And finally, if all else fails, do not be afraid to speak to your doctor. A course of antibiotics may be required to clear up any bacterial infection that could be causing the post nasal drip.
How to Prevent Post Nasal Drip
Keep your environment clean
This does not necessarily mean core hygiene, though that is obviously very important generally.
More specifically, when we say a clean environment, we mean one that is freer of allergens and irritants in the air of the type that can cause inflammation in the nasal passages and lead to nasal drip.
Dust regularly, clear up any pet hairs regularly, vacuum dusty areas, and if you really want to ensure a good air quality, invest in an air filter machine. These can be expensive, but they do a good job of keeping air quality high.
Take over-the-counter antihistamines as required
These medicines are widely available, effective and relatively cheap. It is always useful to have some at home or work. Their efficacy lies in their ability to block the action of histamine, which is a chemical that causes allergy-like symptoms including nasal congestion, sneezing, and post nasal drip. For many people they are enormously helpful, especially in summer when pollen allergies are highest.
Avoid or limit your use of dairy products
This is not a point that works for everyone, but for many people post nasal drip seems to worsen after consuming dairy products. In fact, there is science to this. Dairy products are mucus- producing, which can increase the amount of nasal secretion you experience. Though they are not unhealthy products, they can nonetheless cause some feeling of heaviness in the sinuses and clog the throat, especially yogurts and cheeses. Professional singers will, for example, even if they are healthy, almost never take dairy products before a performance, as the nature of dairy lies heavily on the throat, at least in the hour or so after eating them.
Be aware of this area. It may genuinely surprise you, but it could prove very useful.
Drink plenty of fluids
There is no doubt that good hydration helps against post nasal drip. The hydration dilutes the mucus and breaks up the feelings of heaviness in your throat.
However, it matters what you drink. Make sure most of what you drink is either water; low sugar teas, such as camomile, hibiscus, lemon or any major herbal tea; green teas; and modest amounts of fresh fruit juice. If you drink small amounts of caffeinated drinks it will do some good, but not as much as these other options, so try to move away from coffee, fizzy drinks and high sugar and high caffeine energy drinks. These are not going to optimize your recovery.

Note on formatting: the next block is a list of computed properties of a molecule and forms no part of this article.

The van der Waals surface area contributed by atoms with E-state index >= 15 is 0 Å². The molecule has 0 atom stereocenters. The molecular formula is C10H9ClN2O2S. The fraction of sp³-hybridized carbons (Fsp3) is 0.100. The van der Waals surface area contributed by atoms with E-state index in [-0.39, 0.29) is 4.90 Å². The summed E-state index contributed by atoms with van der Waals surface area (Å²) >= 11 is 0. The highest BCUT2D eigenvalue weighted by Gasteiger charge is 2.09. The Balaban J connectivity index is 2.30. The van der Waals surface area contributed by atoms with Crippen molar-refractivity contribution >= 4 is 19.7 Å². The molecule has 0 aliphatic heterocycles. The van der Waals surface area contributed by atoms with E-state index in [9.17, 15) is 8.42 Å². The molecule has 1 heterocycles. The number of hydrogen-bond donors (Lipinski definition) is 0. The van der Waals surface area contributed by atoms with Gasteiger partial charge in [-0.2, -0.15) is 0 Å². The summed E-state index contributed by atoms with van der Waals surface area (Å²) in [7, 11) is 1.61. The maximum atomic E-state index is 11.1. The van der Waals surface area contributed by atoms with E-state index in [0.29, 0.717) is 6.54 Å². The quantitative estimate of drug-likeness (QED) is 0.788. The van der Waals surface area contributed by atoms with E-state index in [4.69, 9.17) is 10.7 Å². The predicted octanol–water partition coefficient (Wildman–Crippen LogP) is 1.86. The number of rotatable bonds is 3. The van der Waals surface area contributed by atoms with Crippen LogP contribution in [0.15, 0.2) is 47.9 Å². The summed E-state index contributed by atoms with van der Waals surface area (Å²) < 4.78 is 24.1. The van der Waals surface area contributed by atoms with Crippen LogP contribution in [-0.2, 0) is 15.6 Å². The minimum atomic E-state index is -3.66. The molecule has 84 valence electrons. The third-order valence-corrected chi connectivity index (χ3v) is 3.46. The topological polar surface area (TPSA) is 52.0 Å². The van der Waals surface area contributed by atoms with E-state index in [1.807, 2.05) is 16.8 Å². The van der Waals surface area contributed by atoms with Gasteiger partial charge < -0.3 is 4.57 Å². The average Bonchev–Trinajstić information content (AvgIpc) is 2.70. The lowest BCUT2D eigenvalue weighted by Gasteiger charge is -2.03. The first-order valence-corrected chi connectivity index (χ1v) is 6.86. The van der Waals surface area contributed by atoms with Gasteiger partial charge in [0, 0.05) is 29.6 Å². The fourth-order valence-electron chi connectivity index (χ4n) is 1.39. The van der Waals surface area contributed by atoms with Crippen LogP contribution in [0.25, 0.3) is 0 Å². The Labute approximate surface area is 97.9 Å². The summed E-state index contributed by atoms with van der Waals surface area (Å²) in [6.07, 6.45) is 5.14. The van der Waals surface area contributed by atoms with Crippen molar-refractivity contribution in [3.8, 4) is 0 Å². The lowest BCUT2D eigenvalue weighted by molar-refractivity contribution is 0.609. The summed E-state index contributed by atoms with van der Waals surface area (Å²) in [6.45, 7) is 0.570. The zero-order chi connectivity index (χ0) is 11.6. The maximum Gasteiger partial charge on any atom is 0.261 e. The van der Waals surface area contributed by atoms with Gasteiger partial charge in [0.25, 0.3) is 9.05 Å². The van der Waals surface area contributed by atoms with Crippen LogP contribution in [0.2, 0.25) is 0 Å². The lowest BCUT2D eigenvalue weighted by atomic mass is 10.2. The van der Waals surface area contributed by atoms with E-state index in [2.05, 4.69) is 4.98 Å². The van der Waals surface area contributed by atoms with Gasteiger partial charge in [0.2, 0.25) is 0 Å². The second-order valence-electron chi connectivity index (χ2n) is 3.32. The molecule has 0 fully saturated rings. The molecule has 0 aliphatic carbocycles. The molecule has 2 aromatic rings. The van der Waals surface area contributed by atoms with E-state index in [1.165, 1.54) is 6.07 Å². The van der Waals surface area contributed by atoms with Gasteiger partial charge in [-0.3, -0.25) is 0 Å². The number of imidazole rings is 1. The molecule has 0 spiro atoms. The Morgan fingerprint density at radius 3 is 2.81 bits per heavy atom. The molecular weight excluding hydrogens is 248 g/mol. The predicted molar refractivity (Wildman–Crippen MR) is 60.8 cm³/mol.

The benefit of drinking plenty of fluids when you are unwell is that it helps to thin out the mucus in your sinuses, making it easier to blow your nose or cough out the mucus and sinus gunk. It can therefore reduce the amount of post nasal drip that you experience.
Use a humidifier or vaporizer
There is significant evidence that adding moisture to the air can help thin mucus and reduce post nasal drip. One way is to use a humidifier or vaporizer, and by running it in your bedroom while you sleep you potentially aid your recovery overnight. This is because you are adding extra moisture to the air throughout the night, allowing you to breathe more easily. As it is often drier air that stimulates us to cough, the more gently moist the air we sleep in, the less likely we are to suffer.
Avoid certain foods and drinks
It is not just dairy that can trigger post nasal drip. For some people, there are other trigger foods.
Dairy, caffeine, chocolate, processed foods, and alcohol are all recognized as common triggers for some people. It is worth checking your own symptoms in relation to diet. You may find there are common patterns you can identify.
There is actually science to this, as the reality is that many of these foodstuffs contain histamines, or other compounds that can make the lining of the nose swell and produce extra mucus. It really is therefore wise to monitor your post nasal drip experiences and your diet in conjunction. You may be surprised to find that it is dairy, or too many low nutrition processed foods that cause your symptoms.
Limit exposure to irritants like smoke, strong odors, and cold air
This really is important. It is very often our environment that is the problem.